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- 1. PHY351 Chapter 1 Ideal Law Real Gas Condensed Matter-solid and liquid Triple Point Van der Waals of State Equation
- 2. Gas Law Gases are a state of matter characterized by two properties which are lack of exact volume and lack of exact shape. There are three properties of gases: Volume, V Pressure, P Temperature, T 2
- 3. The Gas Laws and Absolute Temperature The relationship between the volume, pressure, temperature, and mass of a gas is called an equation of state. The gases law that we will cover for this chapter including: Boyle`s law Charles`s law Pressure law or Gay-Lussac law 3
- 4. Boyle’s Law The volume of a gas depends on the pressure exerted on it. When you pump up a bicycle tire, you push down on a handle that squeezes the gas inside the pump. You can squeeze a balloon and reduce its size (the volume it occupies). In general, the greater the pressure exerted on a gas, the less its volume and vice versa. This relationship is true only if the temperature of the gas remains constant while the pressure is changed. 4
- 5. Pressure is inversely proportional to the volume. 5
- 6. Boyle‟s law definition: ..’The volume of a given amount of gas is inversely proportional to the absolute pressure as long as the temperature is constant’.. We can see that the data fit into a pattern called a hyperbola. 6
- 7. If, however we plot pressure against 1/volume we get a linear (straight line) graph. PV = constant Thus; P1V1 = P2V2 7
- 8. Charles’s law Charles‟s law definition: ..’ the volume of a given amount of gas is directly proportional to the absolute temperature (Kelvin) when the pressure is kept constant’.. 8
- 9. V/T = constant Thus; V1/T1 = V2/T2 By extrapolating, the volume becomes zero at −273.15°C; this temperature is called absolute zero (refer figure). Therefore, absolute temperature: T(K) = T(C) + 273.15 9
- 10. Gay-Lussacs’ law Definition: ..’The absolute pressure of a given amount of gas is directly proportional to the absolute temperature (K) when the volume is kept constant’.. P/T = constant Thus; P1/T1 = P2/T2 10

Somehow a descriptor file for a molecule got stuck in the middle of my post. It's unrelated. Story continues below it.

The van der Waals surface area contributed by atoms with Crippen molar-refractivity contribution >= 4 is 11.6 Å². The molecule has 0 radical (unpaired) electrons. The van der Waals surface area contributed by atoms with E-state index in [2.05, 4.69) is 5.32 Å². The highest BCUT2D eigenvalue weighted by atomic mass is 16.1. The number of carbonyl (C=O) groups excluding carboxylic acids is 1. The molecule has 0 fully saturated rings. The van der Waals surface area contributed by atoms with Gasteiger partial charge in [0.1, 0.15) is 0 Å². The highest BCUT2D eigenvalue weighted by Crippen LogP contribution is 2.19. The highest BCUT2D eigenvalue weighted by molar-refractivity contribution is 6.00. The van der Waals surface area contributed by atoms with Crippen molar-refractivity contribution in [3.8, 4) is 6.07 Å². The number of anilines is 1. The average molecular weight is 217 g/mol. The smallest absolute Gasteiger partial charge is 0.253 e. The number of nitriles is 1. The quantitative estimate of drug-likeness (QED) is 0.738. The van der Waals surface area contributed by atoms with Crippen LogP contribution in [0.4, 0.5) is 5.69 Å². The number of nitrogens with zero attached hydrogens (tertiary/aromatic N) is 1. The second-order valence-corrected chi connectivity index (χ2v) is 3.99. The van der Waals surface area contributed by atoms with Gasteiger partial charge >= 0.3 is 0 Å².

- 11. Absolute Temperature Known as the Kelvin scale. Degrees are same size as Celcius scale. Absolute zero = 0°C = 273.15 K 11
- 12. At standard atmospheric pressure : Room temperature is about 293 K (20°C) Standard temperature is 273 K Water freezes at 273.15 K and boils at 373.15 K. T (K) = T (°C) + 273.15 12
- 13. Note: If any gas could be cooled to -273°C, the volume would be zero. 13
- 14. The Ideal Gas Law This three gas laws can be combined to produced a single more general relation between absolute pressure, volume and absolute temperature; that is: Where PV/T = constant Thus; P1V1/T1 = P2V2/T2 14
- 15. Now we are looking to a simple experiment where the balloon is blown up at a constant pressure and temperature (figure below). It is found that, the volume, V of a gas increases in direct proportion to the mass, m of a gas present: Vm Hence we can write: 15
- 16. A mole (mol) is defined as the number of grams of a substance that is numerically equal to the molecular mass of the substance. Example: i. 1 mol H2 has a mass of 2 g. ii. 1 mol Ne has a mass of 20 g. iii. 1 mol CO2 has a mass of 44 g; where the molecular mass for CO2 = [12 + (2 x 16)] = 44 g/mol 16
- 17. Where the number of moles in a certain mass of material is given as: 17
- 18. 18
- 19. From proportion law can be written as: the equation for IDEAL GAS Where n is the number of moles and R is the universal gas constant and its value is given as: 19